The FTC on Tuesday divulged it is refunding consumers who bought green coffee bean extract supplements from retailers like Walmart, reflecting the second mailing of refunds related to the same lawsuit against Pure Health LLC, Genesis Today Inc., and their principal, Lindsey Duncan.
The agency is mailing nearly 39,000 refund checks totaling US$1.9 million to consumers who purchased the products from retailers, according to an FTC news release.
In June 2016, the agency used the defendants’ sales records to mail refunds to nearly 200,000 people who purchased the products online, according to the news release. Under a claims process FTC announced when the first checks were mailed, individuals who submitted valid claims before the deadline are receiving full refunds, averaging $49.66 each, the agency said. The previous refunds from the online purchases averaged $47.93 each.
In a complaint filed in January 2015, FTC alleged the defendants deceptively claimed the supplement would cause individuals to lose 17 pounds and 16 percent of their body fat in 12 weeks without diet or exercise, and that the claim was supported by a clinical study. Under a settlement with the agency, the defendants are prohibited from making deceptive weight loss claims about any food or dietary supplement, and they were required to set aside money for the refund program.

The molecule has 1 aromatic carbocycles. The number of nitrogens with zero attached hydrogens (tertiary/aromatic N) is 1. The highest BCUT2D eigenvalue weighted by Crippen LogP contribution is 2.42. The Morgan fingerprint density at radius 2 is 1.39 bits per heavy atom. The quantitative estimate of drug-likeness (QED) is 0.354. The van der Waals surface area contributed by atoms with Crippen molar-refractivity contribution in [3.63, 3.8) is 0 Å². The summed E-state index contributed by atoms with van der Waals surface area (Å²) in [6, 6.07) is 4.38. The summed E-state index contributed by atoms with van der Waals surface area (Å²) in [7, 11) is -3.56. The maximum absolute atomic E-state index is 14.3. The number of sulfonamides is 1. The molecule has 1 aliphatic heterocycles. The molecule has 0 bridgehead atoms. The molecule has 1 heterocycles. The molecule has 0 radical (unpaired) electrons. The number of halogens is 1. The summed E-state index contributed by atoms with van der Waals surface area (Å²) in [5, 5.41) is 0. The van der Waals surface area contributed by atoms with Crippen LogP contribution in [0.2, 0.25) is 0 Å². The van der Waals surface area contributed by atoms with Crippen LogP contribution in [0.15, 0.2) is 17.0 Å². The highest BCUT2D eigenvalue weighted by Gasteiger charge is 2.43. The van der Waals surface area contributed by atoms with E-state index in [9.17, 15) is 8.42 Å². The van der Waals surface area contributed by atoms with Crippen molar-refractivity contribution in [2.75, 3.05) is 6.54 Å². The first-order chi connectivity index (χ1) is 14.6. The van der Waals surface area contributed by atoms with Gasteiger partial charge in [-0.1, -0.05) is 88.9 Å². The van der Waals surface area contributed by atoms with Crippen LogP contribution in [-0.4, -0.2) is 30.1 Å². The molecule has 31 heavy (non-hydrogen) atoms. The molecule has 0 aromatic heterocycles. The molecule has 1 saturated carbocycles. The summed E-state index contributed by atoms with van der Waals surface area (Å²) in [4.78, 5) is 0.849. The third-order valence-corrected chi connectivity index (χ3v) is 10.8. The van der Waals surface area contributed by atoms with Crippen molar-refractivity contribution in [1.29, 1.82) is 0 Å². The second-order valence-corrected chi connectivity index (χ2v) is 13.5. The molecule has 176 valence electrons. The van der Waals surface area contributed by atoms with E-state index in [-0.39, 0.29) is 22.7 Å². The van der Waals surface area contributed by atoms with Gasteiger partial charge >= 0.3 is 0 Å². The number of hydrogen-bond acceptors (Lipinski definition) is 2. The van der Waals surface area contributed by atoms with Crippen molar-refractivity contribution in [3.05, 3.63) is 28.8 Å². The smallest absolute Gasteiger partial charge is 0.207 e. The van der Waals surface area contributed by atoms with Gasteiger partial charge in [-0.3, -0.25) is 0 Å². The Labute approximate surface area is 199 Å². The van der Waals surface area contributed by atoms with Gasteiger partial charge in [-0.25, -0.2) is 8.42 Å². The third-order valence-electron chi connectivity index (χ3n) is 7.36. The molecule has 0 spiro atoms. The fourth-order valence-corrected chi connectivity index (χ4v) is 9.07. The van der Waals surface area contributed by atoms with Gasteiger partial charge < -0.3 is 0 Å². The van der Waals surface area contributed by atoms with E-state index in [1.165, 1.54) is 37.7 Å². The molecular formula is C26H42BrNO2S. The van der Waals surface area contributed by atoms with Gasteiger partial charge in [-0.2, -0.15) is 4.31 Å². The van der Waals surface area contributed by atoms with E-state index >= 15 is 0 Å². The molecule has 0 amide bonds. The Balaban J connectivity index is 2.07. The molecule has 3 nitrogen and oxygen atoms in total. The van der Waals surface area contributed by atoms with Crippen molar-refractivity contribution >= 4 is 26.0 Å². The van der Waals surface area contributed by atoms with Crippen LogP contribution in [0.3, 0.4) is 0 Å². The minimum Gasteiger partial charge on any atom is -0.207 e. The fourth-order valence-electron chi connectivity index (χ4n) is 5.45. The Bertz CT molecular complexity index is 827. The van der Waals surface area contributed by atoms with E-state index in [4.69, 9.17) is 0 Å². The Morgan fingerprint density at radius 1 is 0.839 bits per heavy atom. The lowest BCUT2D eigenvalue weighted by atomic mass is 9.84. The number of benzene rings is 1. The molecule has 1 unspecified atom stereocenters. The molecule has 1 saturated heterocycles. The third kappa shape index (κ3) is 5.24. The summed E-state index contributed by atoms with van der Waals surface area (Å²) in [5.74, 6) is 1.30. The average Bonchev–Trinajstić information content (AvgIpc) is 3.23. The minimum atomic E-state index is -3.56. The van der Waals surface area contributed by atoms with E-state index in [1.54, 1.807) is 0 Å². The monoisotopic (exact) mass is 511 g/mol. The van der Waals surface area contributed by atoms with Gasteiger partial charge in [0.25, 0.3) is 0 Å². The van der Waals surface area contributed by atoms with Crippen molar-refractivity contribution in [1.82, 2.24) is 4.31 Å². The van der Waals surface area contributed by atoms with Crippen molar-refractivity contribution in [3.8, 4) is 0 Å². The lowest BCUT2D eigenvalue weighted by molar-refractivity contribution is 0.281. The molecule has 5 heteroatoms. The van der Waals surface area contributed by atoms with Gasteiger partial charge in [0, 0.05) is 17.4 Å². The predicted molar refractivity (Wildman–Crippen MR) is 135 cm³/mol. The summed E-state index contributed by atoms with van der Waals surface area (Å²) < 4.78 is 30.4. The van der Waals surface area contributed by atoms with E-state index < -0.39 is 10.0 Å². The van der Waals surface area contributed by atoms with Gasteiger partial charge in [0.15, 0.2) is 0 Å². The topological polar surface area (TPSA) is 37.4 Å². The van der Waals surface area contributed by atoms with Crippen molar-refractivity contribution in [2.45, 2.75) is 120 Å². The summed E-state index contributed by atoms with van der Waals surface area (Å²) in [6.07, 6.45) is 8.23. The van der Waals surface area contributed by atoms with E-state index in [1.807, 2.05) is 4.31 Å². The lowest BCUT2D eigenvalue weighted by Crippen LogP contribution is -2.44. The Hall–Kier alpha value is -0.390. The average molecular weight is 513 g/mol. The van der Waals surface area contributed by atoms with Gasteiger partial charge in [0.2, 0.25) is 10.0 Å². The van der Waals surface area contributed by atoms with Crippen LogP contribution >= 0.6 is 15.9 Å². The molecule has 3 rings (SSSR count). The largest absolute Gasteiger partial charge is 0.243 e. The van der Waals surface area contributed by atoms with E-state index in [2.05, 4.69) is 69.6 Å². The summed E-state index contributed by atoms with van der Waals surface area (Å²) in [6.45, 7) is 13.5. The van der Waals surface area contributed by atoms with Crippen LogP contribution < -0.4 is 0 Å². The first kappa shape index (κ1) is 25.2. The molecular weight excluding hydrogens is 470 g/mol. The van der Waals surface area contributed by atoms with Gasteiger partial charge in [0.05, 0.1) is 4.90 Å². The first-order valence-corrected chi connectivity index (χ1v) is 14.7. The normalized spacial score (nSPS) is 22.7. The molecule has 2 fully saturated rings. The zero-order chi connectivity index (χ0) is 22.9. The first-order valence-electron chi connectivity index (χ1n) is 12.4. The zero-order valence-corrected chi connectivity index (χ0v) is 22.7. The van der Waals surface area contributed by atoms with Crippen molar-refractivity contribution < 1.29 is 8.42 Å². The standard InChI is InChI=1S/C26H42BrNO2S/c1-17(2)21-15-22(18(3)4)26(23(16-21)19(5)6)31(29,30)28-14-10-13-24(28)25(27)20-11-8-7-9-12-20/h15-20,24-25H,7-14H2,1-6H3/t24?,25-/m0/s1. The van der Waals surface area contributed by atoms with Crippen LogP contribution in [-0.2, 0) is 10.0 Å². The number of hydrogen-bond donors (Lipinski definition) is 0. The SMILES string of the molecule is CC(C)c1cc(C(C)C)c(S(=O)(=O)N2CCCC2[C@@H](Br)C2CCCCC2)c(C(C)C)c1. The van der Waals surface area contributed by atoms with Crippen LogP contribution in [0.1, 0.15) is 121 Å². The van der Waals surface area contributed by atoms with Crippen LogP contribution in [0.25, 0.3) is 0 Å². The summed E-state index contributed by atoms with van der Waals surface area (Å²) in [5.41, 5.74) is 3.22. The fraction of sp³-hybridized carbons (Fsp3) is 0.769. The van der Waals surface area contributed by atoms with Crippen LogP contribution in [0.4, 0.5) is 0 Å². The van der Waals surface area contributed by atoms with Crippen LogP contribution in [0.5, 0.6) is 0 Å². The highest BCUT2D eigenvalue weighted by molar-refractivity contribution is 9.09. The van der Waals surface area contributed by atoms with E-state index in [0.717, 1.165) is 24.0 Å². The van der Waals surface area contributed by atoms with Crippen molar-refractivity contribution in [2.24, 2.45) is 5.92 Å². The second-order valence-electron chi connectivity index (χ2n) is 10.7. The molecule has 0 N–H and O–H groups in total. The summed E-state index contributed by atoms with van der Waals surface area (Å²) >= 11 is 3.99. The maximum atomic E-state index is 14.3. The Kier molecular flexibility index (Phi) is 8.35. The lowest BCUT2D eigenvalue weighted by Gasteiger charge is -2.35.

In a similar lawsuit last year, a judge ordered the co-founder of a green coffee extract business to surrender $29.1 million after finding the businessman’s companies made unsupported weight loss claims, operated fake news websites, and failed to reveal women touting the product were paid for their testimonials.
In support of weight loss claims that drew FTC’s attention, the defendant predominantly relied on a small study that was highlighted in a 2012 episode of The Dr. Oz Show. But the government said participants lost most of their weight while they were not taking any green coffee antioxidant capsules.